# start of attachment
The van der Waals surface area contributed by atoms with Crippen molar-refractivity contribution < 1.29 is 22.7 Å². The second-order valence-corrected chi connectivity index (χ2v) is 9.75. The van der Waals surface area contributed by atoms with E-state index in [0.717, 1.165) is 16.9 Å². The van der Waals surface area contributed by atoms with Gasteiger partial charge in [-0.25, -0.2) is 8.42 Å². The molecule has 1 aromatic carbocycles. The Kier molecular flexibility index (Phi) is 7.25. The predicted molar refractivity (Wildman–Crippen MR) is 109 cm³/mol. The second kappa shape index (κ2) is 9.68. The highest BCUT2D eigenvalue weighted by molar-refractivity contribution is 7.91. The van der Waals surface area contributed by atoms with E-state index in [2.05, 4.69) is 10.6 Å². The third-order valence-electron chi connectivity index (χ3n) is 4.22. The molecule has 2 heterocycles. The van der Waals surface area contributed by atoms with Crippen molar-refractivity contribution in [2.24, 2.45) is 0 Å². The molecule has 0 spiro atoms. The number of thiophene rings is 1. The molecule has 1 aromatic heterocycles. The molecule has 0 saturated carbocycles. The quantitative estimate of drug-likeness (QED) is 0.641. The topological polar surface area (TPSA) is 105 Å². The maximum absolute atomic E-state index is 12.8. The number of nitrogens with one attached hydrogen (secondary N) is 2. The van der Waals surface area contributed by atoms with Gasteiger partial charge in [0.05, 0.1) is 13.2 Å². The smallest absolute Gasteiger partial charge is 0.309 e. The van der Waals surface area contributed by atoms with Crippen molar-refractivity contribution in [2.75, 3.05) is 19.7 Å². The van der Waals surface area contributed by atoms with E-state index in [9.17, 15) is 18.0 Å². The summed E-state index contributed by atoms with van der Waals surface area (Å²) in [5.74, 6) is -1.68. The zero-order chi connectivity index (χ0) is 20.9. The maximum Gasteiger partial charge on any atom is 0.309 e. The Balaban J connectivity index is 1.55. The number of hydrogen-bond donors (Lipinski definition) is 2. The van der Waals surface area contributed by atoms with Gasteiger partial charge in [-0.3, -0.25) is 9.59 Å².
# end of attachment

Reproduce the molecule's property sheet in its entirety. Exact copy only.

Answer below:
The van der Waals surface area contributed by atoms with Crippen molar-refractivity contribution < 1.29 is 22.7 Å². The second-order valence-corrected chi connectivity index (χ2v) is 9.75. The van der Waals surface area contributed by atoms with E-state index in [0.717, 1.165) is 16.9 Å². The van der Waals surface area contributed by atoms with Gasteiger partial charge in [-0.25, -0.2) is 8.42 Å². The molecule has 1 aromatic carbocycles. The Kier molecular flexibility index (Phi) is 7.25. The predicted molar refractivity (Wildman–Crippen MR) is 109 cm³/mol. The second kappa shape index (κ2) is 9.68. The highest BCUT2D eigenvalue weighted by molar-refractivity contribution is 7.91. The van der Waals surface area contributed by atoms with E-state index in [2.05, 4.69) is 10.6 Å². The third-order valence-electron chi connectivity index (χ3n) is 4.22. The molecule has 2 heterocycles. The van der Waals surface area contributed by atoms with Crippen molar-refractivity contribution in [2.24, 2.45) is 0 Å². The molecule has 0 spiro atoms. The number of thiophene rings is 1. The molecule has 1 aromatic heterocycles. The molecule has 0 saturated carbocycles. The quantitative estimate of drug-likeness (QED) is 0.641. The topological polar surface area (TPSA) is 105 Å². The maximum absolute atomic E-state index is 12.8. The number of nitrogens with one attached hydrogen (secondary N) is 2. The van der Waals surface area contributed by atoms with Gasteiger partial charge in [0.05, 0.1) is 13.2 Å². The smallest absolute Gasteiger partial charge is 0.309 e. The van der Waals surface area contributed by atoms with Crippen molar-refractivity contribution in [2.75, 3.05) is 19.7 Å². The van der Waals surface area contributed by atoms with E-state index in [9.17, 15) is 18.0 Å². The summed E-state index contributed by atoms with van der Waals surface area (Å²) in [5.74, 6) is -1.68. The zero-order chi connectivity index (χ0) is 20.9. The maximum Gasteiger partial charge on any atom is 0.309 e. The Balaban J connectivity index is 1.55. The number of hydrogen-bond donors (Lipinski definition) is 2. The van der Waals surface area contributed by atoms with Gasteiger partial charge in [-0.3, -0.25) is 9.59 Å².